Toxic substances found in many common household items—pizza boxes, new shoes, even carpet treatments—could stay in the body and the environment and increase our chances of developing cancer, cautions an international group of scientists. The researchers published a warning letter in Environmental Health Perspectives that was signed by 200 scientists from 38 different countries, The New York Times reports.

The warning targets chemicals called polyfluoroalkyl and perfluoroalkyl, or PFASs, which are contained in thousands of products worldwide, including electronics, footwear, tents, protective rain gear and even fire extinguisher foams.

According to several recent studies, PFASs appear to linger in people’s bodies for years and seem to increase the risk of cancer and other health problems. Years ago, DuPont stopped using certain PFASs to make Teflon goods because of these risks. But now scientists said the entire class of chemicals are suspect and require more study to ensure their safety.

“Research is needed to find safe alternatives for all current uses of PFASs,” wrote Linda Birnbaum, PhD, of the National Institute of Environmental Health Sciences, in a commentary on the report. “The question is, should these chemicals continue to be used in consumer products in the meantime, given their persistence in the environment?"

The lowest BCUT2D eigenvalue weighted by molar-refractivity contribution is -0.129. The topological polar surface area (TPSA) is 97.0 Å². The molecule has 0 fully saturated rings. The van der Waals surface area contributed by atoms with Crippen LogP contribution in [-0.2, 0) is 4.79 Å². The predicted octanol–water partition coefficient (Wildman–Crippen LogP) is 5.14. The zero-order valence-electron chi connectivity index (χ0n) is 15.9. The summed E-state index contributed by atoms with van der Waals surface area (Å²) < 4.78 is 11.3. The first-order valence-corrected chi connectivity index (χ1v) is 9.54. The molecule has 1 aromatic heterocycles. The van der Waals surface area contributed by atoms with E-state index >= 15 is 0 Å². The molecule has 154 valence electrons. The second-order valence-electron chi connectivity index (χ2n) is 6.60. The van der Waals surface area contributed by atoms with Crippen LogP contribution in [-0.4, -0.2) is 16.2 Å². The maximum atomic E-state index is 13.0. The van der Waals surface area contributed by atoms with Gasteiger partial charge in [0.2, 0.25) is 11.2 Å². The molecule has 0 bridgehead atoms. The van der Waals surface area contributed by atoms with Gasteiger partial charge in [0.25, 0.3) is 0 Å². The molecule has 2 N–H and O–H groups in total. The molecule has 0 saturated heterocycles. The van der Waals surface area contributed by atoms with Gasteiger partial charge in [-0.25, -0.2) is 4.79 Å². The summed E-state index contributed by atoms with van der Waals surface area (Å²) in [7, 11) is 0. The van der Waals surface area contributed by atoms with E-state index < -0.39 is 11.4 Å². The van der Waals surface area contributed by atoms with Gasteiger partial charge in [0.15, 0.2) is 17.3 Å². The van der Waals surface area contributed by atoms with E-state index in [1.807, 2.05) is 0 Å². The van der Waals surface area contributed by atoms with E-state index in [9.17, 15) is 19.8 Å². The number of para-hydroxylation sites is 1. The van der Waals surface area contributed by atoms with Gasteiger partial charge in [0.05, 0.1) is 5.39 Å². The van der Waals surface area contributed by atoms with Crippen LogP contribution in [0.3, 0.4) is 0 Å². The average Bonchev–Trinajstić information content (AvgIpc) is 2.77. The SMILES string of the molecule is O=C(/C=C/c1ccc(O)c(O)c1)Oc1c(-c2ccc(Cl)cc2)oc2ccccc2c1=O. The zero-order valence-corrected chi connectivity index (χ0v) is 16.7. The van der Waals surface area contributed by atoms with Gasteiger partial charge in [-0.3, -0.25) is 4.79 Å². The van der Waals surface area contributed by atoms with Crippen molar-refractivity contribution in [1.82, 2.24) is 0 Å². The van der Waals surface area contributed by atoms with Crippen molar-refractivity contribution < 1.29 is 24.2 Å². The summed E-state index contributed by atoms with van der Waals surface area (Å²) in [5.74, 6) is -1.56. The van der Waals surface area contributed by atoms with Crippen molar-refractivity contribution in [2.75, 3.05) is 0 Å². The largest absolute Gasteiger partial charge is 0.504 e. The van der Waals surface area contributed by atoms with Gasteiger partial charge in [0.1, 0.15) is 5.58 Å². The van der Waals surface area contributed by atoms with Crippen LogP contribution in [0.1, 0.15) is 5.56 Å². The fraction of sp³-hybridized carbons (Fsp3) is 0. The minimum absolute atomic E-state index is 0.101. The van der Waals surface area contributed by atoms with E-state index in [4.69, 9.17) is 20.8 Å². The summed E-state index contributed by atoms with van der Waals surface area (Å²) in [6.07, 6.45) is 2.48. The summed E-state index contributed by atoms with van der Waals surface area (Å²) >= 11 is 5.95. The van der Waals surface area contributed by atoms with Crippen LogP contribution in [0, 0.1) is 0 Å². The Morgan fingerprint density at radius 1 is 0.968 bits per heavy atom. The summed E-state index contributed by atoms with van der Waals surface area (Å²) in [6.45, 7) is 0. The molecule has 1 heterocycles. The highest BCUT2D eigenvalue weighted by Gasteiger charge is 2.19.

Representatives from the chemical industry, including some from DuPont, vehemently denied the scientists’ contentions and said these PFASs are safe. But until more long-term tests are done that assure these chemicals are safe, environmental health specialists advise consumers to avoid products containing the chemicals “whenever possible.”

PFASs aren’t the only potentially dangerous chemicals you must guard against in your food containers. Click here for more information about BPAs, compounds found in everyday stuff we use, that may also cause cancer.